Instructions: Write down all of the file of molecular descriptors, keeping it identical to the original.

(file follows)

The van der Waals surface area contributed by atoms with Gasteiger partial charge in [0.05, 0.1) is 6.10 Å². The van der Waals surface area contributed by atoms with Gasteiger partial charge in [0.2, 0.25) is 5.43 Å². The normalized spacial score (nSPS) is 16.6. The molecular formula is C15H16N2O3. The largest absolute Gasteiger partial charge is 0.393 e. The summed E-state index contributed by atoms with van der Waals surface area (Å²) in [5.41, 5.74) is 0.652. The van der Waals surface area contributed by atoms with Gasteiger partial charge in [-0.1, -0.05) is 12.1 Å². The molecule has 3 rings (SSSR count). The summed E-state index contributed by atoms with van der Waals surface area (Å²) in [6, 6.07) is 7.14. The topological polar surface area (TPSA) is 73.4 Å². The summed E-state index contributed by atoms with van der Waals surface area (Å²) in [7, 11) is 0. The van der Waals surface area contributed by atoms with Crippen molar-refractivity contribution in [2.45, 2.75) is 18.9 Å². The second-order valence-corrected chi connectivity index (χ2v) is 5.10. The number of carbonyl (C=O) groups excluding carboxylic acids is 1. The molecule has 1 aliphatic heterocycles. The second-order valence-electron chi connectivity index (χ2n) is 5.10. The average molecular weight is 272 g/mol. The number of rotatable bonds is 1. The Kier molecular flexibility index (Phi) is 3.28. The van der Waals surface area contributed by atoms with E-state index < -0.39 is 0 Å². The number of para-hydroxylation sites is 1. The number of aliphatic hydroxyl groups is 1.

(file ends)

The van der Waals surface area contributed by atoms with Gasteiger partial charge in [0.05, 0.1) is 6.10 Å². The van der Waals surface area contributed by atoms with Gasteiger partial charge in [0.2, 0.25) is 5.43 Å². The normalized spacial score (nSPS) is 16.6. The molecular formula is C15H16N2O3. The largest absolute Gasteiger partial charge is 0.393 e. The summed E-state index contributed by atoms with van der Waals surface area (Å²) in [5.41, 5.74) is 0.652. The van der Waals surface area contributed by atoms with Gasteiger partial charge in [-0.1, -0.05) is 12.1 Å². The molecule has 3 rings (SSSR count). The summed E-state index contributed by atoms with van der Waals surface area (Å²) in [6, 6.07) is 7.14. The topological polar surface area (TPSA) is 73.4 Å². The summed E-state index contributed by atoms with van der Waals surface area (Å²) in [7, 11) is 0. The van der Waals surface area contributed by atoms with Crippen molar-refractivity contribution in [2.45, 2.75) is 18.9 Å². The second-order valence-corrected chi connectivity index (χ2v) is 5.10. The number of carbonyl (C=O) groups excluding carboxylic acids is 1. The molecule has 1 aliphatic heterocycles. The second-order valence-electron chi connectivity index (χ2n) is 5.10. The average molecular weight is 272 g/mol. The number of rotatable bonds is 1. The Kier molecular flexibility index (Phi) is 3.28. The van der Waals surface area contributed by atoms with E-state index < -0.39 is 0 Å². The number of para-hydroxylation sites is 1. The number of aliphatic hydroxyl groups is 1.